Joan Jett and Cherie Currie Respond to Jackie Fox's Rape Allegations


Last week, the Huffington Post ran an interview with Jackie Fuchs—who went by Fox—former bassist for rock group, the Runaways. Fuchs gave a chilling account of Kim Fowley, the band’s manager and producer, raping her at a party in front of a room full of people, which included other band members. Fuchs describes seeing rhythm guitarist Joan Jett and lead singer Cherie Currie staring at her, while Kari Krome, a musician and songwriter who was also at the party, says she saw Jett and Currie “snickering” during the attack.

In the article, reporter Jason Cherkis says Currie had intended to write about the rape in a memoir. According to Pitchfork, a footnote was added that said, “Eleven years later, another publisher released a book containing Currie’s account. It doesn’t mention Jackie in relation to the rape.” When asked by Cherkis about the incident, Jett, through a rep, denied witnessing the event as it had been described. After the interview was published, both Jett and Currie have made comments about the ordeal through their Facebook pages. On Friday, Jett posted the following:

“Anyone who truly knows me understands that if I was aware of a friend or bandmate being violated, I would not stand by while it happened. For a group of young teenagers thrust into 70s rock stardom there were relationships that were bizarre, but I was not aware of this incident. Obviously Jackie’s story is extremely upsetting and although we haven’t spoken in decades, I wish her peace and healing.” – Joan Jett ‪#‎JoanJett‬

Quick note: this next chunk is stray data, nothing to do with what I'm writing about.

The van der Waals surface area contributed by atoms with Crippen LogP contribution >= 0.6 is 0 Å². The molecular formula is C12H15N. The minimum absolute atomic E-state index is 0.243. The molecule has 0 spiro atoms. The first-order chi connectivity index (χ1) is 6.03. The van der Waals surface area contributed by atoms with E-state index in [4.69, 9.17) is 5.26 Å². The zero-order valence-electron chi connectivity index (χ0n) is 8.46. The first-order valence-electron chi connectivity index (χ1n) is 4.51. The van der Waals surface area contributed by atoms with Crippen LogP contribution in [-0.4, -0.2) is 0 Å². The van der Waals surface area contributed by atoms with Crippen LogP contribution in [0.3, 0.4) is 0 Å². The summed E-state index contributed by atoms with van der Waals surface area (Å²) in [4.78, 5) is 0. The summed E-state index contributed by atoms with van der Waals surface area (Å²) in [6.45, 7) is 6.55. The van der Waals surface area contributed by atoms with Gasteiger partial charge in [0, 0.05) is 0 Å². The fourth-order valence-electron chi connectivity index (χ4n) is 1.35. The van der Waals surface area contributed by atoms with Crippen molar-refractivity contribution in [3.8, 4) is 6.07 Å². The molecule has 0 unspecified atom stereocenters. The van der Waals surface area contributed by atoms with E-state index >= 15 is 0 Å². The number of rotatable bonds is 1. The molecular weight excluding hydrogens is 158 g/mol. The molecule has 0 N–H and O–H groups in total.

On July 10, Currie posted, “All I can say is if Joan, Sandy and I saw an unconscious girl being brutally raped in front of us, we would have hit him over the head with a chair.” A day after Jett’s statement, she followed up with this post:

I have been accused of a crime. Of looking into the dead yet pleading eyes of a girl, unable to move while she was brutally raped and doing nothing. I have never been one to deny my mistakes in life and I wouldn’t start now. If I were guilty, I would admit it. There are so many excuses I could make being only one month into my sixteenth year at the time that people would understand but I am innocent. When I return from Sweden I will seek a qualified polygraph examiner to put to rest any and all allegations. I will make public the questions, answers and results of that test. I will prove I am telling the truth. I will not allow anyone to throw me under the bus and accuse me of such a foul act. I will fight for myself. It is the only thing I can do and I’m glad to do it.

She then makes another update, referring to a 2009 blog post by Fuchs that talks about Currie’s memoir:

Just for posterity case. I asked Jackie back in 2000 to write that chapter with me. This is what I got from her. Her last quote is the kicker. “We should respect one another, as people, as musicians, and most of all as humans. Sordid sex tales don’t do that and aren’t very interesting anyway. They should be left where they belong — in Cherie’s imagination.” (Thank you Dave) Hard to read.

Fuchs left the Runaways in 1977 during the band’s Japan tour and was replaced by Vicki Blue. The band parted ways two years later, in 1979.

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Image via Getty.

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